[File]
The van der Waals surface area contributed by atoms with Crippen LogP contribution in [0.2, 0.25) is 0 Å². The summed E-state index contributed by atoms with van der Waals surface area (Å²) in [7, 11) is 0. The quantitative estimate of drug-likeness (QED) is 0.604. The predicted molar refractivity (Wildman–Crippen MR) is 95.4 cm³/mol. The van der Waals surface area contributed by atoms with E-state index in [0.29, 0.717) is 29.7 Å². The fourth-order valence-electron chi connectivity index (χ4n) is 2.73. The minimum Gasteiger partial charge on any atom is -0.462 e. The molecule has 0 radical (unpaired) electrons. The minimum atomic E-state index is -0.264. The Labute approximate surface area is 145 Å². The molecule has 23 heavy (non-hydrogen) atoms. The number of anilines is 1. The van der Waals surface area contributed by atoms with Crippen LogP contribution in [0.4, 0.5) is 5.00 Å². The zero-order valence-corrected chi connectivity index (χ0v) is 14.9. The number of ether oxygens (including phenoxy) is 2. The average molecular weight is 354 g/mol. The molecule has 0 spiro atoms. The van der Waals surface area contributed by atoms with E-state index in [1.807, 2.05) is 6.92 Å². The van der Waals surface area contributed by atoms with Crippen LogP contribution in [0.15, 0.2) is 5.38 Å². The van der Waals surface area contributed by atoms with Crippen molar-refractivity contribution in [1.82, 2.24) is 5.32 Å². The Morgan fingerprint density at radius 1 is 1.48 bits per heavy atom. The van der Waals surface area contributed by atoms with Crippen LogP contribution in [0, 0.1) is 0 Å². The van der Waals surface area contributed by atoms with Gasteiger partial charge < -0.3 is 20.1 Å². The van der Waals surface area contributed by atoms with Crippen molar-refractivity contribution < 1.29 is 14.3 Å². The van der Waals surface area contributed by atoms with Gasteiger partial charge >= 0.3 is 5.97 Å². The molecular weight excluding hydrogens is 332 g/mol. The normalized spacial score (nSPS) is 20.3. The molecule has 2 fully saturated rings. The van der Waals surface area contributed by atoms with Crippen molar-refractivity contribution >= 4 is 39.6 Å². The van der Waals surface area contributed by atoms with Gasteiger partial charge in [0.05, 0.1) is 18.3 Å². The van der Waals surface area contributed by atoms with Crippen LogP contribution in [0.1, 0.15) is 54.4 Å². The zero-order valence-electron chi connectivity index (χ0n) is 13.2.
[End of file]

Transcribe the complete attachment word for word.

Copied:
The van der Waals surface area contributed by atoms with Crippen LogP contribution in [0.2, 0.25) is 0 Å². The summed E-state index contributed by atoms with van der Waals surface area (Å²) in [7, 11) is 0. The quantitative estimate of drug-likeness (QED) is 0.604. The predicted molar refractivity (Wildman–Crippen MR) is 95.4 cm³/mol. The van der Waals surface area contributed by atoms with E-state index in [0.29, 0.717) is 29.7 Å². The fourth-order valence-electron chi connectivity index (χ4n) is 2.73. The minimum Gasteiger partial charge on any atom is -0.462 e. The molecule has 0 radical (unpaired) electrons. The minimum atomic E-state index is -0.264. The Labute approximate surface area is 145 Å². The molecule has 23 heavy (non-hydrogen) atoms. The number of anilines is 1. The van der Waals surface area contributed by atoms with Crippen LogP contribution in [0.4, 0.5) is 5.00 Å². The zero-order valence-corrected chi connectivity index (χ0v) is 14.9. The number of ether oxygens (including phenoxy) is 2. The average molecular weight is 354 g/mol. The molecule has 0 spiro atoms. The van der Waals surface area contributed by atoms with E-state index in [1.807, 2.05) is 6.92 Å². The van der Waals surface area contributed by atoms with Crippen LogP contribution in [0.15, 0.2) is 5.38 Å². The van der Waals surface area contributed by atoms with Crippen molar-refractivity contribution in [1.82, 2.24) is 5.32 Å². The Morgan fingerprint density at radius 1 is 1.48 bits per heavy atom. The van der Waals surface area contributed by atoms with Crippen LogP contribution in [0, 0.1) is 0 Å². The van der Waals surface area contributed by atoms with Gasteiger partial charge < -0.3 is 20.1 Å². The van der Waals surface area contributed by atoms with Crippen molar-refractivity contribution < 1.29 is 14.3 Å². The van der Waals surface area contributed by atoms with Gasteiger partial charge >= 0.3 is 5.97 Å². The molecular weight excluding hydrogens is 332 g/mol. The normalized spacial score (nSPS) is 20.3. The molecule has 2 fully saturated rings. The van der Waals surface area contributed by atoms with Crippen molar-refractivity contribution >= 4 is 39.6 Å². The van der Waals surface area contributed by atoms with Gasteiger partial charge in [0.05, 0.1) is 18.3 Å². The van der Waals surface area contributed by atoms with Crippen LogP contribution in [0.1, 0.15) is 54.4 Å². The zero-order valence-electron chi connectivity index (χ0n) is 13.2.